I’m at SFNovelists today, with a blog post about the similarities among various art forms.  Specifically, I’m discussing a few lessons I’ve learned doing photography that translate to my writing life.  The post can be found here. I hope you enjoy it.

The jacket art for the upcoming Magical Words How-to book is available here.  Check it out!  The photo is actually one that I took in Milford Sound on the South Island of New Zealand.

Today’s post can be found at http://magicalwords.net, the group blog on the business and craft of writing fantasy that I maintain with fellow authors Faith Hunter, Misty Massey, A.J. Hartley, and Stuart Jaffe, among others. The post is called “Tunnel Vision” and it’s about overcoming preconceived notions in your writing. It even includes a couple of my photographs. I hope you enjoy it.

Spring is Here

April 1, 2010

Spring has come at last to the Cumberland Plateau in Tennessee.  The past two mornings I’ve taken my camera and hiked down into what’s known as Shakerag Hollow where wildflowers are already blooming.  Bloodroot, Hepatica, Spring Beauty, Dutchman’s Britches, Rue Anemone, Celandine Poppy, Trout Lily, and several kinds of trillium (although most of the trillium are still a week or two away from being in full bloom.  The streams in the hollow are running high with water from the rains we’ve had the last month, and a few spring migrants have started to filter in:  Black and white warbler, Louisiana Waterthrush, Black-throated green warbler, Blue-headed vireo.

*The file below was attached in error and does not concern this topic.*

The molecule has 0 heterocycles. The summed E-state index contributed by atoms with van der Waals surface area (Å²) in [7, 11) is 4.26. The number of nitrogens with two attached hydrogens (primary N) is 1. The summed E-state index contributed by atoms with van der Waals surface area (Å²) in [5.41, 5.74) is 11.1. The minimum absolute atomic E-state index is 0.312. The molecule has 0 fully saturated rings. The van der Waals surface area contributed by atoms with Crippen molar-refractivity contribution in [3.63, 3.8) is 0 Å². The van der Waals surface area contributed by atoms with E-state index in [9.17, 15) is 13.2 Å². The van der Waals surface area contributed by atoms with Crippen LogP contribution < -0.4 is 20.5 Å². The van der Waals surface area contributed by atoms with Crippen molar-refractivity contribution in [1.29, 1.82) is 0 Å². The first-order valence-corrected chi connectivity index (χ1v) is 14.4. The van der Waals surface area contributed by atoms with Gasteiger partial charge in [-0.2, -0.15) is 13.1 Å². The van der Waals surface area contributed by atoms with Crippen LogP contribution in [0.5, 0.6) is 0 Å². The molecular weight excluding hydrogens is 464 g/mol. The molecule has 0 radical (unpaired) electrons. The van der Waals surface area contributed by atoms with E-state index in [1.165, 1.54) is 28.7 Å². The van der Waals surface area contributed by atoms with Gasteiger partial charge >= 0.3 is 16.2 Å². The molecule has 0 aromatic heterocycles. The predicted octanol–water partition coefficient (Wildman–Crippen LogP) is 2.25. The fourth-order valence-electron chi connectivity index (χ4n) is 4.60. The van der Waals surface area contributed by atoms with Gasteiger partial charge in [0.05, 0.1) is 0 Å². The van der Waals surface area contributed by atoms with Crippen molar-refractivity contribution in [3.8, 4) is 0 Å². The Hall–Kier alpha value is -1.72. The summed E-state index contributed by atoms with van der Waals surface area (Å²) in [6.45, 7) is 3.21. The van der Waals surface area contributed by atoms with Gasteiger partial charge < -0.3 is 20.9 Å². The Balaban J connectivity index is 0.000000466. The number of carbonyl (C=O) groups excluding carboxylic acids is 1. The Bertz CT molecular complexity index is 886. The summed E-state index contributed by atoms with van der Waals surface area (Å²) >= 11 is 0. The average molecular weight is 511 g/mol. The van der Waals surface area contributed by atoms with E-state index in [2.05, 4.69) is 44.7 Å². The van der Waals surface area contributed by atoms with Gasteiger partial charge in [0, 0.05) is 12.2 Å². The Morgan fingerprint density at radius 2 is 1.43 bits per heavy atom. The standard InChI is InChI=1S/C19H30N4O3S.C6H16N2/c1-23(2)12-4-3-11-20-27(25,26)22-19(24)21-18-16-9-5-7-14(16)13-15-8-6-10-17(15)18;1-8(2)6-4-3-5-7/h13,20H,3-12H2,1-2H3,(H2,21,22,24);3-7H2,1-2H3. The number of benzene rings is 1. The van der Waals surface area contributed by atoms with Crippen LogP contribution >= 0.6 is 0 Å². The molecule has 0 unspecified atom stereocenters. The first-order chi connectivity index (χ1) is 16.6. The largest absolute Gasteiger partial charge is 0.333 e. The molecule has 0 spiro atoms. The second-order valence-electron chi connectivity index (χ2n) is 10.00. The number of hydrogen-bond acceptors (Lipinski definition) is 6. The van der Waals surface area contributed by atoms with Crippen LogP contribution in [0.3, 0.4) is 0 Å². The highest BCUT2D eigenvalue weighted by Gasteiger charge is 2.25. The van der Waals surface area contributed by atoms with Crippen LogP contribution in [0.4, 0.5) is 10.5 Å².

Here are a few images.  The top one is Bloodroot, the second is Celandine Poppy, and the third is Hepatica:

Photograph by David B. Coe

Photograph by David B. Coe